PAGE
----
5. Whether, this Court, exercising its jurisdiction under Article 226, may rehabilitate the Co-operative Society and set aside the liquidation?
6. Some of the facts are not in controversy. Such matters which are in controversy shall be adverted to with reference to the pleadings such as the statement of objections filed by the respondents or the records made available by the State.
7. Mr. Subba Rao, who has submitted the arguments, which indeed have been adopted by Mr. H. Subramanya Jois and others, has derived much support in furtherance of the contention raised in the first question mentioned above, on the decision of the Supreme Court in the case of National Textile Workers Union, , Madhugiri v. P.R. Ramakrishna & ors., . In that case, the Supreme Court has undoubtedly ruled that the workers of a company (registered under the Companies Act, 1956) are entitled to appear at the hearing of the winding up Petition, whether to support or to oppose it so long as no winding up order is made by the Court. It is, therefore, contended that the orders at Annexures-A and B now impugned in these Petitions, as earlier indicated by the orders, are made without hearing the workers of the Cooperative Sugar Factories, run and managed by the respective co-operative societies, and therefore, the orders are opposed to the Rules of natural justice and the inherent rights of the workers.
8. To accept this contention, this Court has a number of limitations. The first of them may be mentioned as that limitation is statutory. Section 128 of the Act expressly prohibits the application of the provisions of the Companies Act (sic)o the Co-operative Societies incorporated or registered under the Karnataka Act. Section 128 reads as follows :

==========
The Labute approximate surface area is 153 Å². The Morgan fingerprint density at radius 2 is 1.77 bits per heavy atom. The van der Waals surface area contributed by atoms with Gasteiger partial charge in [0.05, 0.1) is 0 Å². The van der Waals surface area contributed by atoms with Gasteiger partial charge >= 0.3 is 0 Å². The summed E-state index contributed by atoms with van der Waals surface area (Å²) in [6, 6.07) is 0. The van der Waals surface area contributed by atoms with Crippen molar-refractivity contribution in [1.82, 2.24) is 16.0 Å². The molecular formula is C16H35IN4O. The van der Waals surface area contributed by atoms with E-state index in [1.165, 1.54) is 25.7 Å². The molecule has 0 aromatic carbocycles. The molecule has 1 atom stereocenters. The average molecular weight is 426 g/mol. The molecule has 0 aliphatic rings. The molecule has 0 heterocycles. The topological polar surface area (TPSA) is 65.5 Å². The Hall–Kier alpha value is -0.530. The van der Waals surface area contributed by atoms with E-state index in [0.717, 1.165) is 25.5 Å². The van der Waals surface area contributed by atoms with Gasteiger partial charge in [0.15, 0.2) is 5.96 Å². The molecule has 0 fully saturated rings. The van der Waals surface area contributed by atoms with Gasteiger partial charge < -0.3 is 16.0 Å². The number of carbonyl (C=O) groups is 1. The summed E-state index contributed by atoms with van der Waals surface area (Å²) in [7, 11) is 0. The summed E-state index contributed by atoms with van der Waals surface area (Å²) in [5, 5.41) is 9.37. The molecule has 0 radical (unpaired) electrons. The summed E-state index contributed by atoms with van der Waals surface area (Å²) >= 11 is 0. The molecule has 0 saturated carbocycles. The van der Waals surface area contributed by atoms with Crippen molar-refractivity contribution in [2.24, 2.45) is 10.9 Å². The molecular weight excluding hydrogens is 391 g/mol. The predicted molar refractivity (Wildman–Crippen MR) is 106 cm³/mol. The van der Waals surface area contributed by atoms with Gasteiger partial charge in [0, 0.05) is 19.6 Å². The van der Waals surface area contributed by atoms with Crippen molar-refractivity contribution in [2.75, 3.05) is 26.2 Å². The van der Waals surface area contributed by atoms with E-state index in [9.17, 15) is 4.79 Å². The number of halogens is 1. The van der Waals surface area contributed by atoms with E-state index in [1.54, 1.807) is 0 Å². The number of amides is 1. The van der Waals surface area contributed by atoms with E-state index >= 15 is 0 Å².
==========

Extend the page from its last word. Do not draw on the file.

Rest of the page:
“128 Companies Act, 1956, not to apply-The provisions of the Companies Act, 1956 (Central Act 1 of 1956), shall not apply to Co-operative Societies.”
9. The plain and categorical language of the Section does not require any judicial elucidation. The Court must adhere to the legislative mandate. Even otherwise, the circumstances under which the Supreme Court has ruled in favour of the workers being heard in National Textile Workers Union’s Case supra, are totally different from the facts of the cases on hand. A liquidation of a company incorporated under the Companies Act is by the Court. That is, the Company Court. Elaborate procedure is prescribed for the winding up of a company. One such step in procedure prescribed is the publication of the fact of the filing of the petition in the Company Court being advertised for notice of the public. An order made by the Company Court in the winding up proceedings under the Companies Act is a Judgment in Rem as it binds all who are affected by the winding up of the company. The company’s business may affect a multitude of people. Some times, it may be in public interest when the winding up is at the instance of a creditor who is entitled to move for such winding up. Some time, it may not be in public interest to do so despite the case made out for winding up. But opportunities are given to the creditors and others to participate in the proceedings either in support of the winding up order or in opposition to it. That procedural right is what is declared in favour of the workers in the National Textile Workers Union case, . In fact, the Supreme Court has taken the precaution to say emphatically that where the winding up order has been made by the Company Judge, the workers have no right to be heard. It is only before such an order is made and when the workers have approached the Court for being heard, they are required to be heard. The Company Court is also under no obligation to issue notices to the workers of its own or at the instance of others. Therefore, that decision does not lay down any clear proposition of law that in all winding up cases, whether they are under the Companies Act, the Co-operative Societies Act, or any other law, which provides for winding up or liquidation of a registered body corporate, the worker or workers of such body corporate are entitled to be heard. Therefore, the impugned orders have not violated any rules of natural justice as nothing is required to be complied with on the facts of these cases.